Military and Police

Attributes Veterans Acquire Offer an Unmatched Currency

“In a world that’s all about the bottom line—or adding to one’s top line—our greatest opportunity for success is being connected to those who have been the frontline.”

Here we are again. Another movie with a narrow perspective about warfighters, with a release timed perfectly as we move toward the day of the year when every American should say, “Thank you for your service.” Veteran’s Day is about honoring those who wore the uniform, who said, “Count me in—I want to help.” Yet prevailing themes determined primarily by forces outside our community continue to shape the narrative of who we are—especially who post-9/11 veterans are.

Sixteen years into this war, we’ve still got it wrong on who the real 1% truly is. Before the flag waving, standing, or kneeling this weekend, I challenge you to consider this. Veterans are more than the “hero” or “broken” themes. And we are better than the beliefs that we’ll show up on time, follow orders, and make varying levels of sacrifice.

The attributes veterans have acquired offer an unmatched currency for America’s corporations and communities.

Yet most hiring managers, investors, and average moviegoers don’t realize this value because they have not been broken down—in the middle of the night, in a combat zone—with us. You see, a two-day mission could easily turn to five when deployed, because rotary wing assets (helicopters) could be rerouted for operations or weather. This happened to one of my teams when we delivered an MRAP to another forward operations base in Eastern Afghanistan in 2009.

On a narrow dirt road chiseled along the side of a mountain, let’s say we were in a less than ideal place to recover our truck.

We needed to get back to our original base, and “down-range” there was always an option to hitchhike a ride with different maneuver elements convoying through the area. That’s exactly what we did on the night of day five—a Kentucky National Guard unit made a pit-stop while passing through our location. There were open seats, so my team filled in different trucks and headed out in the dark of night. I was in the same MRAP as Joel, my solid, no-nonsense former infantry soldier who had a handful of daughters back home in Montana.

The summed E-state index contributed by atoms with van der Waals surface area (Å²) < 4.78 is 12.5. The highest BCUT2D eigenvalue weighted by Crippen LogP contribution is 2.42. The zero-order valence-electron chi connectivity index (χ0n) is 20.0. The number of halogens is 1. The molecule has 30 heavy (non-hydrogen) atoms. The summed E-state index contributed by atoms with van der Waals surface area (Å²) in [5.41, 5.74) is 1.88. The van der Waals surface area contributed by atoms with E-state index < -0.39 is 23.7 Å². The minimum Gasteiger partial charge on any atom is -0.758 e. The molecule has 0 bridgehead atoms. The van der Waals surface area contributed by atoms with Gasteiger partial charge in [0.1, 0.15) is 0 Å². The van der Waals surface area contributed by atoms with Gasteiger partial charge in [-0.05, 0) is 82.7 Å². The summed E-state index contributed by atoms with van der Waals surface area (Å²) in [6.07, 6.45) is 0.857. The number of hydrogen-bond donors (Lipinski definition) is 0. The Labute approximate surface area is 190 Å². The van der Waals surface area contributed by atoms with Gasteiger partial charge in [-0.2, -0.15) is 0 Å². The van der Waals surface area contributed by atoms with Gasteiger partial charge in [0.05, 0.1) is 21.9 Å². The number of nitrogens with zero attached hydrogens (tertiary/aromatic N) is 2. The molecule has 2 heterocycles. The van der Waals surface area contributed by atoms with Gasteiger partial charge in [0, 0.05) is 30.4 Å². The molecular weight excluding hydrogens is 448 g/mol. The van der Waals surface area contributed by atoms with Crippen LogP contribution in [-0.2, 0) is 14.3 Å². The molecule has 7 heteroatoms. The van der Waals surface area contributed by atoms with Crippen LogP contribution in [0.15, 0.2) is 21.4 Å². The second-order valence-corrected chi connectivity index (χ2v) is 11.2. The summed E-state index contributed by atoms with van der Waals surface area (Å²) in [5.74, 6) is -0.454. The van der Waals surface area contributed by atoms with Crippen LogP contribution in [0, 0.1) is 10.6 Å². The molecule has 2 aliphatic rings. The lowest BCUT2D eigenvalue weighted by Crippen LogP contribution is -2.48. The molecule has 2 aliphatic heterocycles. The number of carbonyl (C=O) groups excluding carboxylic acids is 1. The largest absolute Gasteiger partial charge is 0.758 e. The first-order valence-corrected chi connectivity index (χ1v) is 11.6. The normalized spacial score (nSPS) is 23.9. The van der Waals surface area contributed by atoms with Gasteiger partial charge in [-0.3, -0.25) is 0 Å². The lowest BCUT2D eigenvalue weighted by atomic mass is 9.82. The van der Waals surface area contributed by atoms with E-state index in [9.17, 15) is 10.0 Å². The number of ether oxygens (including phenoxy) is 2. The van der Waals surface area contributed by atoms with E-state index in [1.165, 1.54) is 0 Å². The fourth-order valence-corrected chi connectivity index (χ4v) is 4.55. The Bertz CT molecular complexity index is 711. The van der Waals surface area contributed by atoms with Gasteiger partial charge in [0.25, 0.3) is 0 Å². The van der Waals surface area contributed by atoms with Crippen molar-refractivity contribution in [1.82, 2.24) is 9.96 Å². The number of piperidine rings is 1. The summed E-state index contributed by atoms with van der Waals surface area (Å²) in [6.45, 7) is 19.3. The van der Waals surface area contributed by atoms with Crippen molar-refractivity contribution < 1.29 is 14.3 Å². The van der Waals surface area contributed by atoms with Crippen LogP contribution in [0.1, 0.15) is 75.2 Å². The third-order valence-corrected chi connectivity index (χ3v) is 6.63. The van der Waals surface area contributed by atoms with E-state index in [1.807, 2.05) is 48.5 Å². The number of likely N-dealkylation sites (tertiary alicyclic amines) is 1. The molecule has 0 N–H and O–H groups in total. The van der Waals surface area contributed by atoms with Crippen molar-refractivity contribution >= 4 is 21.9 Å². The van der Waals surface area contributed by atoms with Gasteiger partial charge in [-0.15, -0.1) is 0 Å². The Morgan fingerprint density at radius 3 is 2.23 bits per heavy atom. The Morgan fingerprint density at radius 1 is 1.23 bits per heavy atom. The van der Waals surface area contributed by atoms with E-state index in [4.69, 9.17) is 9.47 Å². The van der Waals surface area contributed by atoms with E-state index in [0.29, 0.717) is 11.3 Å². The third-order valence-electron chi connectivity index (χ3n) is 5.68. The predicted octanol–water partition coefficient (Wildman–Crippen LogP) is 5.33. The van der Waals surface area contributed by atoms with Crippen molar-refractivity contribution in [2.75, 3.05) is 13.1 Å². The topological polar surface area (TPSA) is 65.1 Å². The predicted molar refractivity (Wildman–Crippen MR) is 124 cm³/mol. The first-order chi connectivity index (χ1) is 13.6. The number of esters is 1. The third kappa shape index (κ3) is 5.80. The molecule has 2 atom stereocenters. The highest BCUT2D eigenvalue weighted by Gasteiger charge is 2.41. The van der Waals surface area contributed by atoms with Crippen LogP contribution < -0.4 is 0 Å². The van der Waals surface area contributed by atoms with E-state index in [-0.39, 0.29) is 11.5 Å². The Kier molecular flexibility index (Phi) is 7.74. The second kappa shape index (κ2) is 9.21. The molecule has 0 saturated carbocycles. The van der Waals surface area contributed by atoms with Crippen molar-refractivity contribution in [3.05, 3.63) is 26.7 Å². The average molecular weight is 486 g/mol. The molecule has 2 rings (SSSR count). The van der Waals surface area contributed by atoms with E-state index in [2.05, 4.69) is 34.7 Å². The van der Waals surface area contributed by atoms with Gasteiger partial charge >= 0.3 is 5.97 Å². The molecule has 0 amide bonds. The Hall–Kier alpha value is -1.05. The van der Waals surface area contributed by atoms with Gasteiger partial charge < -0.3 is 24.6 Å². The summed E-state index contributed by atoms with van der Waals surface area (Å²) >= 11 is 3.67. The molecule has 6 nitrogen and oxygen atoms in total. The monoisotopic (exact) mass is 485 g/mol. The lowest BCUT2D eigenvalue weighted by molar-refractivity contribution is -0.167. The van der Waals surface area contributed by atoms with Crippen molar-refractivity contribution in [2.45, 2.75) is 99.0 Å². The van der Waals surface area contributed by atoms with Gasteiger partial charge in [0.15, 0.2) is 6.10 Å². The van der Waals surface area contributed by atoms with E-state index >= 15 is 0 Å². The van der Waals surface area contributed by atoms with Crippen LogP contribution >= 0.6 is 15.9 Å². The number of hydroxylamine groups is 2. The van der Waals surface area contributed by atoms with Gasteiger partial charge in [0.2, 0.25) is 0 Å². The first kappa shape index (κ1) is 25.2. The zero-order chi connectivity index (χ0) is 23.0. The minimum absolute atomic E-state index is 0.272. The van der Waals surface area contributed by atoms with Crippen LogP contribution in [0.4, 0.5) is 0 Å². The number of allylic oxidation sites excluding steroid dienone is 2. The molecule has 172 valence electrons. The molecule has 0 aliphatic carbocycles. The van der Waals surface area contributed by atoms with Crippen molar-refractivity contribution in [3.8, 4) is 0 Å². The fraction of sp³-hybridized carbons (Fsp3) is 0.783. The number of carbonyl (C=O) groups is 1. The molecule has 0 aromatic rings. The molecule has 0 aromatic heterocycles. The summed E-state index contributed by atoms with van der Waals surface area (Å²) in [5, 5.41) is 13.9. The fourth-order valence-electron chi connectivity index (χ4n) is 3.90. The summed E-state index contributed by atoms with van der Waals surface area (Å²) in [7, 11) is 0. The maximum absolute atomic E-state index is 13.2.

It was a cold night, and we were wearing the same clothes and sweat that we’d had on for five days. Nevertheless, our bellies were full from the French chow hall, which served Brie and warm croissants. We knew there was a heightened risk on the route since earlier that morning a French Clearance Unit had unearthed an IED, and the day before a convoy had been ambushed. What we didn’t know was that about an hour into our movement we would be stuck on the switchbacks outside of a Taliban-friendly village because one of our vehicles would break down. On a narrow dirt road chiseled along the side of a mountain, let’s say we were in a less than ideal place to recover our truck.

That didn’t really matter, though, since over the radios, we learned that the quick-reaction force was currently supporting another mission. The last transmission I heard over the radio was, “Standby.” Well, are you going to standby there? Or figure it out and make pain your purpose? As we say in the military, “Embrace the suck.” Joel and I were tagged to pull security while others scrounged all the vehicles and concocted a way to tow the truck.

Innovation starts with a pain point? Really? That’s where an idea is born? Well, I knew all too well about that. And service members learn this whether deployed or in garrison, because the military offers ample opportunities to embrace suck.

Not long after we started moving, a second truck broke down. And we had to do that same rodeo all over again. We finally made it back to base, and surprisingly without coming into contact with the Taliban that night.

I hadn’t thought much about that night until a couple years later when I sat through my first entrepreneur class at Vanderbilt business school. Innovation starts with a pain point? Really? That’s where an idea is born? Well, I knew all too well about that. And service members learn this whether deployed or in garrison, because the military offers ample opportunities to embrace suck.

So next to the belief that we “show up on time,” make sure to add that we’ve earned our grit by making it through some tough times. As far as our ability to “follow orders,” note we have also been through the premier training grounds for independent thinking, where we learned how to take initiative and be resourceful and resilient.

Yet innovation in war or during a time of crisis is nothing new. Stories arising from the recent deluge of natural disasters to the mass shootings in Las Vegas and now the church in Texas prove that not  only veterans have learned what only struggle can so abruptly reveal. I nodded with pride when I read articles and social media posts of veterans running to the problem.

Alongside the Team Rubicons were also neighbors and strangers alike, stepping up to their front line, from one account of concertgoers using fences to haul the wounded to safety to so many others who figured it out—who made pain their purpose.